At an AC-wise level, the TMC and BJP lead in 164 and 121 ACs in 2019, while the Left-Congress alliance lead in nine. (Photo by Samir Jana/Hindustan Times)(Samir Jana/HT Photo)
At an AC-wise level, the TMC and BJP lead in 164 and 121 ACs in 2019, while the Left-Congress alliance lead in nine. (Photo by Samir Jana/Hindustan Times)(Samir Jana/HT Photo)

TMC covers ground after Lok Sabha polls fright

  • The trends indicate that the TMC has made gains since the 2019 Lok Sabha polls and the BJP has lost ground.
By Abhishek Jha, Roshan Kishore, New Delhi
UPDATED ON MAY 03, 2021 08:32 AM IST

As of 11pm, 96% of the total votes polled had been counted in West Bengal and trends are available for all the 292 assembly constituencies (ACs) where polling was held. The All India Trinamool Congress (TMC) is set for a big victory with a vote share of 48% and wins/leads in 214 ACs. The BJP is a distant second with wins/leads in 76 ACs and a vote share of 38.1%. The Left-Congress alliance has been wiped out, with just one AC and a vote share of 10%.

The trends indicate that the TMC has made gains since the 2019 Lok Sabha polls and the BJP has lost ground. The 2019 vote shares of the TMC, BJP and the Left-Congress was 43%, 40% and 13% respectively.

At an AC-wise level, the TMC and BJP lead in 164 and 121 ACs in 2019, while the Left-Congress alliance lead in nine.

What explains the West Bengal results?

One of the questions which will be asked is whether the second wave of Covid-19 infections hurt the BJP. Covid-19 cases started increasing rapidly since the beginning of March. On April 6 India crossed 100,000 daily new cases. This increased to 200,000 and 300,000 on April 15 and April 21. These grim milestones coincided with the 3rd, 5th and 6th phase of elections in West Bengal.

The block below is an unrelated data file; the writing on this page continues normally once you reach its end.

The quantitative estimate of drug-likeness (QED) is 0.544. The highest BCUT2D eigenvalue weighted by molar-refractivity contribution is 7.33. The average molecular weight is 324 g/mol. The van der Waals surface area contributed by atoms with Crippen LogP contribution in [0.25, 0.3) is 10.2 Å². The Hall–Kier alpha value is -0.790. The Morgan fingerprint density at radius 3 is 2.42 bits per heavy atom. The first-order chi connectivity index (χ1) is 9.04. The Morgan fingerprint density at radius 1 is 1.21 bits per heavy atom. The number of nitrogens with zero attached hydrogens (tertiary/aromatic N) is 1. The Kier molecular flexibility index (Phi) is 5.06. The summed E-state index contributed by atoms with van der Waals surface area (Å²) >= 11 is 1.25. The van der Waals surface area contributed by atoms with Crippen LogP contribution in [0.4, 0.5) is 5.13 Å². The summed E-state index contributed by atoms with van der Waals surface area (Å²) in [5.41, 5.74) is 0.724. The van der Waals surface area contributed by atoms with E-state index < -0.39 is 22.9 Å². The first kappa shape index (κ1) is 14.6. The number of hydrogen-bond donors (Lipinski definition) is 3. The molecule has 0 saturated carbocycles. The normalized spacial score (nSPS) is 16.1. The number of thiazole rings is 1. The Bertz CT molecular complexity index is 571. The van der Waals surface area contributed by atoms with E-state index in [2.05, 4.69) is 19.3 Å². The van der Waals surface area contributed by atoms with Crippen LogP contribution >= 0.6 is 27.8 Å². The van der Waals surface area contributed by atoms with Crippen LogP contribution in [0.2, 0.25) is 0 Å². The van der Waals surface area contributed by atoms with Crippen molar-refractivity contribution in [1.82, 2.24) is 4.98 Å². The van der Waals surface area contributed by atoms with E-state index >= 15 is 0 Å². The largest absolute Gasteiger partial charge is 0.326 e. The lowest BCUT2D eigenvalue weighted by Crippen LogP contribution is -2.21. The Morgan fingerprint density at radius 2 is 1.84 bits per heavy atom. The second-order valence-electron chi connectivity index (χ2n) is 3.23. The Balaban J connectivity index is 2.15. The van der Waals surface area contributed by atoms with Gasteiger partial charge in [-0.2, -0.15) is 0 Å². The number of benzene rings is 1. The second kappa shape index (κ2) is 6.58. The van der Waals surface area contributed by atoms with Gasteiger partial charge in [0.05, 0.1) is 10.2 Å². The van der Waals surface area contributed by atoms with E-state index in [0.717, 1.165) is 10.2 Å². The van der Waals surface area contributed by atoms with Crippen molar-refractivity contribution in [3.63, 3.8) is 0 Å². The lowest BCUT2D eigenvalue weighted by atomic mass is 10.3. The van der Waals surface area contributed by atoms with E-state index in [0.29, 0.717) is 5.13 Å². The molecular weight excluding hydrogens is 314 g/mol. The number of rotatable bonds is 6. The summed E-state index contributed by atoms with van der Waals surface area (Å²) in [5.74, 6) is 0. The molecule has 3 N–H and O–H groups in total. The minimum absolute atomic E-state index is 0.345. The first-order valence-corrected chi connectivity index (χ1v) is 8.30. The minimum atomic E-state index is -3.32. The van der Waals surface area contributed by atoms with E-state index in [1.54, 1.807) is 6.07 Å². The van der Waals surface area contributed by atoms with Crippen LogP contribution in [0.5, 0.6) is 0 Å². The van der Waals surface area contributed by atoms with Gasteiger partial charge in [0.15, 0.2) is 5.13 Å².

The TMC and Left-Congress alliances demanded that the last three phases of polls be clubbed together in West Bengal, and the BJP received a lot of flak for organising big rallies. Did this work against the BJP in the state? And did, to some extent, people also penalize the BJP for the Union government’s handling of the pandemic’s second wave? An HT analysis shows that it is difficult to give a conclusive answer to this question. Here’s why.

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The TMC’s vote share is more than 45% in ACs which went to poll in every phase except the fifth phase, when 45 ACs in the districts of Purba Bardhaman, Darjeeling, Jalpaiguri, Nadia, and North 24 Parganas went to polls.

In three phases, the TMC’s vote share is 50% or more, which includes the third phase, which was held before the Covid-19 situation became really bad. This suggests a pan-state rather than post-second wave tailwinds for the TMC.

See Chart 1: Phase-wise vote share

Another important statistic is the change in vote share of the TMC, BJP and the Left-Congress alliance between 2019 Lok Sabha and the 2021 assembly elections. The headline vote shares suggest that the TMC managed to eat into the support base of both the Left-Congress and the BJP.

A phase-wise break-up of change in vote shares gives an insight into how exactly voters changed loyalties between 2019 and 2021. The TMC made the biggest gain in its vote share in the last two phases of the elections, largely at the cost of the Left-Congress alliance. These two phases included ACs from the districts of Paschim Bardhaman, Birbhum, Dakshin Dinajpur, Kolkata, Maldah, and Murshidabad.

The BJP’s biggest loss in vote share was in the ACs which went to polls in the first, fifth and seventh phase. To be sure, it did make small gains in terms of vote share in the second and eighth phases. In phases where it lost vote share between 2019 and 2021, the smallest margin was in the third phase. These numbers suggest that a Covid-19 backlash alone might not explain the TMC’s massive victory in West Bengal.

See Chart 2: Phase-wise change in vote share of TMC, BJP and Left-Congress

Post-poll surveys might throw more light on what exactly happened, but a complete minority consolidation and favourable swings among women and the poorest voters might have given the TMC another five years in power and huge political capital in Indian polity.

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